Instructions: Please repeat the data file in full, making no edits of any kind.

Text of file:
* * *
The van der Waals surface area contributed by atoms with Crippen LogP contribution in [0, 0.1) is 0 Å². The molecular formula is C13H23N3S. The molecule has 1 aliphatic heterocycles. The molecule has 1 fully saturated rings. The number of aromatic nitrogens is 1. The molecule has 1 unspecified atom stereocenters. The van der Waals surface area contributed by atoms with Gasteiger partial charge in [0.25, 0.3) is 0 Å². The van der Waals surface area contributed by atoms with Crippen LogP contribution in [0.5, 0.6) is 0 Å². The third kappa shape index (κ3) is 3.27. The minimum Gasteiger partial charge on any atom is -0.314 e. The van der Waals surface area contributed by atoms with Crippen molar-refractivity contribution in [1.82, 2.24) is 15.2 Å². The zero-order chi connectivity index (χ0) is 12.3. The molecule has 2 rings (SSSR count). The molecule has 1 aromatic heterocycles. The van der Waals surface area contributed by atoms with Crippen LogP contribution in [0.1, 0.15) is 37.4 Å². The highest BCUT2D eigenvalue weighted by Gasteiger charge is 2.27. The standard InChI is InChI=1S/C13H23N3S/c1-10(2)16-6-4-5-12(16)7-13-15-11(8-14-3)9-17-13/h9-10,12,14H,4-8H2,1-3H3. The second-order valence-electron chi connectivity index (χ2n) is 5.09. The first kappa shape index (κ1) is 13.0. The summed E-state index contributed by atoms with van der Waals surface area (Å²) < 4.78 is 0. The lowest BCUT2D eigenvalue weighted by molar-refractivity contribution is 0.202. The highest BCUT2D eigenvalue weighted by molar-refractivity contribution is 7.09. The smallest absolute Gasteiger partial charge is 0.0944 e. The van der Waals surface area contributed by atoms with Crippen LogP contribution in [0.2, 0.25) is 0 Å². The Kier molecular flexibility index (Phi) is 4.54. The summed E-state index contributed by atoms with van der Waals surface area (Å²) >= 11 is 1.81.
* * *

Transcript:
The van der Waals surface area contributed by atoms with Crippen LogP contribution in [0, 0.1) is 0 Å². The molecular formula is C13H23N3S. The molecule has 1 aliphatic heterocycles. The molecule has 1 fully saturated rings. The number of aromatic nitrogens is 1. The molecule has 1 unspecified atom stereocenters. The van der Waals surface area contributed by atoms with Gasteiger partial charge in [0.25, 0.3) is 0 Å². The van der Waals surface area contributed by atoms with Crippen LogP contribution in [0.5, 0.6) is 0 Å². The third kappa shape index (κ3) is 3.27. The minimum Gasteiger partial charge on any atom is -0.314 e. The van der Waals surface area contributed by atoms with Crippen molar-refractivity contribution in [1.82, 2.24) is 15.2 Å². The zero-order chi connectivity index (χ0) is 12.3. The molecule has 2 rings (SSSR count). The molecule has 1 aromatic heterocycles. The van der Waals surface area contributed by atoms with Crippen LogP contribution in [0.1, 0.15) is 37.4 Å². The highest BCUT2D eigenvalue weighted by Gasteiger charge is 2.27. The standard InChI is InChI=1S/C13H23N3S/c1-10(2)16-6-4-5-12(16)7-13-15-11(8-14-3)9-17-13/h9-10,12,14H,4-8H2,1-3H3. The second-order valence-electron chi connectivity index (χ2n) is 5.09. The first kappa shape index (κ1) is 13.0. The summed E-state index contributed by atoms with van der Waals surface area (Å²) < 4.78 is 0. The lowest BCUT2D eigenvalue weighted by molar-refractivity contribution is 0.202. The highest BCUT2D eigenvalue weighted by molar-refractivity contribution is 7.09. The smallest absolute Gasteiger partial charge is 0.0944 e. The van der Waals surface area contributed by atoms with Crippen LogP contribution in [0.2, 0.25) is 0 Å². The Kier molecular flexibility index (Phi) is 4.54. The summed E-state index contributed by atoms with van der Waals surface area (Å²) >= 11 is 1.81.